by andywalsh | March 17, 2019 8:19 pm
The branch of pathology that deals with the identificaton and study of infectious organisms. Specimens of blood, urine, faeces, sputum, discharges, pus, cerebrospinal fluid and fluid aspirated from joints, cysts and other body cavities are sent to the microbiology laboratory. If infection is sus pected, solid tissues such as biopsy specimens may also be sent for testing by slicing, staining, and searching for micro-organisms under a microscope.
The usual procedure with liquid samples is for fresh and stained smears of the fluid to be immediately examined under a microscope. If many organ isms are present, as for example in pus. it may be possible to identify the cause of the infection at once. Some of the specimen is added to one or more culture mediums (often a broth or jelly) specially prepared to nurture particular organisms. The cultures are then incubated for various periods before being examined to see whether organisms have grown. The organism is identified by microscopic examination or by testing for its specific antigens. When some bacteria are cultured they are tested against a range of antibiotics to see whether they are sensitive or resistant to them.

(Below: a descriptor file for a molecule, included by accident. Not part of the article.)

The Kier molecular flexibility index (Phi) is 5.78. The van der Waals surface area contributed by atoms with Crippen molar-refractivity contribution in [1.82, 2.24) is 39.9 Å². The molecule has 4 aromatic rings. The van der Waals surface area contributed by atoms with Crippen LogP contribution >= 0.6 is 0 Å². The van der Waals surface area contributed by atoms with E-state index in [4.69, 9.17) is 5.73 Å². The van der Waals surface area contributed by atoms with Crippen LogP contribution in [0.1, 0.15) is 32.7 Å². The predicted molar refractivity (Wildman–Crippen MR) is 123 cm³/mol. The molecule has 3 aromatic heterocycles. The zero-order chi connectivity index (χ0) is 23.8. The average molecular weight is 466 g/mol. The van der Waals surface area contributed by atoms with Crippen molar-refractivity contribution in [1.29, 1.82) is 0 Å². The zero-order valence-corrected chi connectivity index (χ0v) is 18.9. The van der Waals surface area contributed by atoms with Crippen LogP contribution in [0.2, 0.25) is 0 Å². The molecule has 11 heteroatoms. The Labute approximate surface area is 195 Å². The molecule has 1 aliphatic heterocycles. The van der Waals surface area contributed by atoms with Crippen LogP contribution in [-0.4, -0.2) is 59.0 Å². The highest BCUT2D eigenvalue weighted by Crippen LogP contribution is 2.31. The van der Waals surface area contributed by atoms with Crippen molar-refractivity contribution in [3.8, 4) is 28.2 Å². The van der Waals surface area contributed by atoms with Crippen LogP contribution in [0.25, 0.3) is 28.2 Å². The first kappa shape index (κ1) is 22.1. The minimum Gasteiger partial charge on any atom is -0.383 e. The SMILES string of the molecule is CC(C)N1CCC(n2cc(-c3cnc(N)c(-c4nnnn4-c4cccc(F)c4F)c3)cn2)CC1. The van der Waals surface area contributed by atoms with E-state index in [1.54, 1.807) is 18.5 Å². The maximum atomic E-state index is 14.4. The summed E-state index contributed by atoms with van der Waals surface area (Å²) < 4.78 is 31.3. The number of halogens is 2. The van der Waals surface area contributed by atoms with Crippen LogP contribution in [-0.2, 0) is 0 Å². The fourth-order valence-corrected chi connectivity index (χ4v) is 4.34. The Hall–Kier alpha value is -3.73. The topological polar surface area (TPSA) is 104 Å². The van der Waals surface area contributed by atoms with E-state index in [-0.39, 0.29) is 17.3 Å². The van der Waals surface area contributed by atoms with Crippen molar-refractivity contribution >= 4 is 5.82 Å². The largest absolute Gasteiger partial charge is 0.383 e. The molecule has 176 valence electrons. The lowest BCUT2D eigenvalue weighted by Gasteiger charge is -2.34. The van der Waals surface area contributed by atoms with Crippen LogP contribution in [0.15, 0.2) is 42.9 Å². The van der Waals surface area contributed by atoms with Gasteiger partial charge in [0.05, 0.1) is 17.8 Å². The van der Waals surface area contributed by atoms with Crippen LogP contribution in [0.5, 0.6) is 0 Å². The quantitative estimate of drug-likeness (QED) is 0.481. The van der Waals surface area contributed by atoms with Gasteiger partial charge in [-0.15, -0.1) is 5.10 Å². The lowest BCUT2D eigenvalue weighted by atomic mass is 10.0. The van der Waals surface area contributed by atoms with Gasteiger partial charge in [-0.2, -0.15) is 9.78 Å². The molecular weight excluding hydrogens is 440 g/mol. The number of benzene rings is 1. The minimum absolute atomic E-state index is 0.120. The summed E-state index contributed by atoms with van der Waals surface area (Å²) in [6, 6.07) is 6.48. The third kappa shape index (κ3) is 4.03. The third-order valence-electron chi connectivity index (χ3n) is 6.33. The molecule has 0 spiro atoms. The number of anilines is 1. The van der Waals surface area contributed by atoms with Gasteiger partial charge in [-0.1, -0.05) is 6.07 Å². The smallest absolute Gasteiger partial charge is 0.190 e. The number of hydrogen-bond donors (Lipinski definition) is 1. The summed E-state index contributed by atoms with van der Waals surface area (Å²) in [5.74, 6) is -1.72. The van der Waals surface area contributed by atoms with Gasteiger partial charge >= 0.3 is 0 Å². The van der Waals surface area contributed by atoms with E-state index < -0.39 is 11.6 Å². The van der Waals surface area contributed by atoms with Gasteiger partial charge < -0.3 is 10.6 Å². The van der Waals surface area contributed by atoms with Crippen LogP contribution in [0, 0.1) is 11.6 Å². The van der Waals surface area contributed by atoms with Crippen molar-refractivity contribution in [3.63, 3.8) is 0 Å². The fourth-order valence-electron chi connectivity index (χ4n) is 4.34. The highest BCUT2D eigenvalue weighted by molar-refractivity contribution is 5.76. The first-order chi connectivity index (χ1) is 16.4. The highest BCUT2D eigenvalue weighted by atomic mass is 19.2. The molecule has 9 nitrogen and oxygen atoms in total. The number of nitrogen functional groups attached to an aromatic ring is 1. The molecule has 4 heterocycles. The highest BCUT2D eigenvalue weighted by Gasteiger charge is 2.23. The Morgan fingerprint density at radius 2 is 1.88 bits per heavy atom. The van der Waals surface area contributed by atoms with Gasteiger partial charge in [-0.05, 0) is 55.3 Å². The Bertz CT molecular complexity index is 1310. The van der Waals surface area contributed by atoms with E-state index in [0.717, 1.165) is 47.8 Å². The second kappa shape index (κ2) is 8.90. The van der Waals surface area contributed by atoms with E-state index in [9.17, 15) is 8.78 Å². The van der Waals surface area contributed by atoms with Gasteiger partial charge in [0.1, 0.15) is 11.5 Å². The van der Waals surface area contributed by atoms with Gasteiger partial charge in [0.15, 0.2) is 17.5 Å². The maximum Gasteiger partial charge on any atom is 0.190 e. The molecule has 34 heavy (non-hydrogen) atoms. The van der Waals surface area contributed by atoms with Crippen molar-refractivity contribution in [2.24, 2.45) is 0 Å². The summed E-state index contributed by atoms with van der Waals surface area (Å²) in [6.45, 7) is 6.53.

The use of these techniques of culture and sensitivity testing has made the diagnosis of many infectious diseases very accurate, and saved much futile antibiotic treatment. Culture and sensitivity testing for bacteria takes 48 hours. Fungi may be identified immediately in a fresh specimen, but may take several weeks to culture. Some viruses can be quickly identified by immunological tests, but may also take weeks to culture.
Source URL: https://alldiseases.org/microbiology/
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